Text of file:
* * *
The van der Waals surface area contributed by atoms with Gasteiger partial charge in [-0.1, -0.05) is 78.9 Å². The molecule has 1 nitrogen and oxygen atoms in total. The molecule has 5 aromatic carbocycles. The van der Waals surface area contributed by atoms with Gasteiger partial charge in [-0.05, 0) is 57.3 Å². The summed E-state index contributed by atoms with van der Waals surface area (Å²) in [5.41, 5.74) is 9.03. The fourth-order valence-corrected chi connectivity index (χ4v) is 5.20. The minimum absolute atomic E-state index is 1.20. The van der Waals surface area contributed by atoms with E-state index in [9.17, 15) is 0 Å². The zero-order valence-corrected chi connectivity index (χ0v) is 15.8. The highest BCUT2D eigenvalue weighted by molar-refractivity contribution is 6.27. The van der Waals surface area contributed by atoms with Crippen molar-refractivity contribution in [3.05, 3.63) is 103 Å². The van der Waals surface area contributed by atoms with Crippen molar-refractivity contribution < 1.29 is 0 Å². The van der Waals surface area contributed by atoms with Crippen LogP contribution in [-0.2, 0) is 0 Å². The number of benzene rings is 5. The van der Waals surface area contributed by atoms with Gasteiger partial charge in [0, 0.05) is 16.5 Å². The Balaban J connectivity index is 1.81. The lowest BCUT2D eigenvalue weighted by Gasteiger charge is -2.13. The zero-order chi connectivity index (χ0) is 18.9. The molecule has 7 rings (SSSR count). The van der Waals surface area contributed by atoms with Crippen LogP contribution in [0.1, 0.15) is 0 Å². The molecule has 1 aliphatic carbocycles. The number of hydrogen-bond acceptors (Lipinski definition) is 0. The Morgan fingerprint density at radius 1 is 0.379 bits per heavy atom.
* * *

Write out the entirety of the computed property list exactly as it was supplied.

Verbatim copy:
The van der Waals surface area contributed by atoms with Gasteiger partial charge in [-0.1, -0.05) is 78.9 Å². The molecule has 1 nitrogen and oxygen atoms in total. The molecule has 5 aromatic carbocycles. The van der Waals surface area contributed by atoms with Gasteiger partial charge in [-0.05, 0) is 57.3 Å². The summed E-state index contributed by atoms with van der Waals surface area (Å²) in [5.41, 5.74) is 9.03. The fourth-order valence-corrected chi connectivity index (χ4v) is 5.20. The minimum absolute atomic E-state index is 1.20. The van der Waals surface area contributed by atoms with E-state index in [9.17, 15) is 0 Å². The zero-order valence-corrected chi connectivity index (χ0v) is 15.8. The highest BCUT2D eigenvalue weighted by molar-refractivity contribution is 6.27. The van der Waals surface area contributed by atoms with Crippen molar-refractivity contribution in [3.05, 3.63) is 103 Å². The van der Waals surface area contributed by atoms with Crippen molar-refractivity contribution < 1.29 is 0 Å². The van der Waals surface area contributed by atoms with Crippen LogP contribution in [-0.2, 0) is 0 Å². The number of benzene rings is 5. The van der Waals surface area contributed by atoms with Gasteiger partial charge in [0, 0.05) is 16.5 Å². The Balaban J connectivity index is 1.81. The lowest BCUT2D eigenvalue weighted by Gasteiger charge is -2.13. The zero-order chi connectivity index (χ0) is 18.9. The molecule has 7 rings (SSSR count). The van der Waals surface area contributed by atoms with Crippen LogP contribution in [0.1, 0.15) is 0 Å². The molecule has 1 aliphatic carbocycles. The number of hydrogen-bond acceptors (Lipinski definition) is 0. The Morgan fingerprint density at radius 1 is 0.379 bits per heavy atom.